The internet has transformed the way we live our lives in so many areas. But perhaps one of the biggest changes has come in the retail sector, where global e-commerce sales are predicted to top $3.5 trillion in 2019. But while digital transformation continues to generate a huge windfall for retailers, it also brings risk — as new customer-facing services and back-end infrastructure is targeted. Stores can’t continue to prioritise the customer experience without addressing this major security challenge.

Executives must lead the fightback with a comprehensive cybersecurity strategy to tackle customer data theft, fraud, and attempts to disrupt core IT services. That will require a key role for real-time, dynamic threat intelligence to accelerate incident response and proactive threat and fraud detection.

Digital growth means digital challenges

The sector has fully embraced digital transformation in the ongoing battle for consumer hearts and minds. Today’s shoppers, especially the younger ones, value compelling experiences above all else. This can mean anything from buy online pickup in-store (BOPIS) options to information kiosks and tablet-toting staff roaming the premises with mPOS devices. Accenture claims that 68% of all Millennials demand a seamless, integrated experience, regardless of channel.

This has led to a great deal of pressure on IT to come up with the goods. Mobile applications and payments, loyalty programmes, online accounts, and much more have been rolled out to enhance engagement and streamline the shopping experience. At the same time, retailers have actively encouraged consumers to share more of their personal and behavioural data to feed smart algorithms that can improve sales performance and the customer experience.

Liv Rowley, Threat Intelligence Analyst, Blueliv

The problem is that as retailers invest more of their profits into these systems, they’re unwittingly expanding the attack surface for cyber-criminals. Cloud-based customer databases, point-of-sale (POS) systems, e-commerce payment pages, and customers’ online accounts can all be remotely compromised in theory. Retailers are also a major target for fraudsters using data stolen from them or other sources to impersonate legitimate cardholders. Combine this exposed attack surface with the potential for human error and social engineering, of both customers and retail employees, and you have a potent recipe for cybercrime success.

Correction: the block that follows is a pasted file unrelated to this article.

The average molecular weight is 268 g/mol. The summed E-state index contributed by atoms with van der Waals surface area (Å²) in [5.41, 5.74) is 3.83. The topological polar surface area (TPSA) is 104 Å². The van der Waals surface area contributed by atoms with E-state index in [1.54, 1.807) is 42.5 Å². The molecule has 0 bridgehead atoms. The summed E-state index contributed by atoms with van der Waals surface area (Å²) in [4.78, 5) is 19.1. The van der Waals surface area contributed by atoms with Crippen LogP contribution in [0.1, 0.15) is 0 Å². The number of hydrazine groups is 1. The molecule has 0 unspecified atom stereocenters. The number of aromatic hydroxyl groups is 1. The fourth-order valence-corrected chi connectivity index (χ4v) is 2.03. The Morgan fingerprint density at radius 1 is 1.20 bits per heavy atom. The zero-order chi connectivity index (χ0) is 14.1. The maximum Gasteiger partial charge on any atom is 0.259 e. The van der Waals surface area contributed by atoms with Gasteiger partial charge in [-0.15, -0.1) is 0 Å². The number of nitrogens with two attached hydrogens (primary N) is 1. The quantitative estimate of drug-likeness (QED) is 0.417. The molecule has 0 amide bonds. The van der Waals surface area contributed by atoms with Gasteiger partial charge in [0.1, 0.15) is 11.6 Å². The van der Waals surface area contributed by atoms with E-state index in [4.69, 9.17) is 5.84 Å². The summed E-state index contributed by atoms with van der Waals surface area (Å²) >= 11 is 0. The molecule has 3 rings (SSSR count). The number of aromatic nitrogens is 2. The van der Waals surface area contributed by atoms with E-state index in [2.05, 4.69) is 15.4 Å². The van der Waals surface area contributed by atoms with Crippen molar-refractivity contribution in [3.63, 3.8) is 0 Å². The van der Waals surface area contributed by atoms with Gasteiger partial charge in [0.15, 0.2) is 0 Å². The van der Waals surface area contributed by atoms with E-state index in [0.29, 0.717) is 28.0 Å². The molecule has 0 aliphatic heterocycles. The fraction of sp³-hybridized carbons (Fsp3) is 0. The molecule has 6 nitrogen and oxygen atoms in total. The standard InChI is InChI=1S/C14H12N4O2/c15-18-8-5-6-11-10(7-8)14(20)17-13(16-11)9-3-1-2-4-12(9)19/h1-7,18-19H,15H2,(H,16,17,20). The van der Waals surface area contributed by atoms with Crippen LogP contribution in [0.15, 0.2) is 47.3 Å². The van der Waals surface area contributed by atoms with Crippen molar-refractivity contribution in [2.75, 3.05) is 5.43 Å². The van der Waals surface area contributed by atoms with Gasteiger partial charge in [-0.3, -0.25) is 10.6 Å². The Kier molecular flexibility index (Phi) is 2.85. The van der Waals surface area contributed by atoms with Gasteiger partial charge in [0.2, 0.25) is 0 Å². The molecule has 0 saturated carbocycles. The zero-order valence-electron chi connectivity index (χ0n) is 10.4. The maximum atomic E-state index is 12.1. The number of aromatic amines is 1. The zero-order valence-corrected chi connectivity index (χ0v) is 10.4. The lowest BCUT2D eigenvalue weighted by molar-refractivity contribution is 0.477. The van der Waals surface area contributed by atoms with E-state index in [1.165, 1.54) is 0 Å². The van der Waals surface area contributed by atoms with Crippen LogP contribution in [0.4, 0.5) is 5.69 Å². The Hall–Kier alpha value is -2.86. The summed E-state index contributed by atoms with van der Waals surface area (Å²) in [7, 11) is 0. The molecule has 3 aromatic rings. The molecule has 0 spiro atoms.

Cyber-attacks against retailers have grown dramatically both in volume and sophistication over the past few years. The British Retail Consortium revealed that nearly 80% of 11,000 surveyed retailers saw an upsurge in cyberattacks over the course of 2018. Accenture claims the average cost of a breach in the sector was $11.4m in 2018, up 24% from the previous year. Meanwhile, Shape Security estimates that automated account takeover attacks cost the industry around $6bn a year in fraud, versus just $1.7bn in the banking sector.

Following the money

Innovation is the key to competitive advantage in retail, as it is in most verticals. But innovation at the expense of best practice cybersecurity can be self-defeating, if it leads to damaging breaches and high fraud levels which critically damage the bottom line and customer loyalty. Profit-making must be tempered by a risk management approach to business which incorporates the growing threat to digital systems and customer data. Up until now, the former has won out in too many boardrooms, encouraging cybercriminals to focus their efforts on the sector, rather than better protected organisations like banks.

What are they after? In short: making money. Retailers store highly monetisable identity and card data on their customers, in back-end databases and customer-facing accounts. Hackers might go after the former by spear-phishing employees to target the weakest link in the security chain: people. They may even look to employees in third-party partner organisations to provide access into the corporate network, as happened in the mega-breach at US retailer Target

Malware can also be installed on POS networks to exploit unpatched bugs and harvest card data from bricks-and-mortar stores. Although this is less popular since the advent of EMV, it still happens from time to time in the US. Much more popular these days is digital skimming by inserting malicious JavaScript into e-commerce sites to covertly steal card data as it’s entered by customers. So-called Magecart attacks were one of the stand-out threat trends of 2019, with retailers like Newegg, Macy’s and British store Sweaty Betty all victims. In one automated attack, almost 1,000 e-commerce sites were compromised in a single day. This kind of data can be posted to dark web forums before the victim organisation has even discovered they’ve been hit, increasing the value of the stolen details.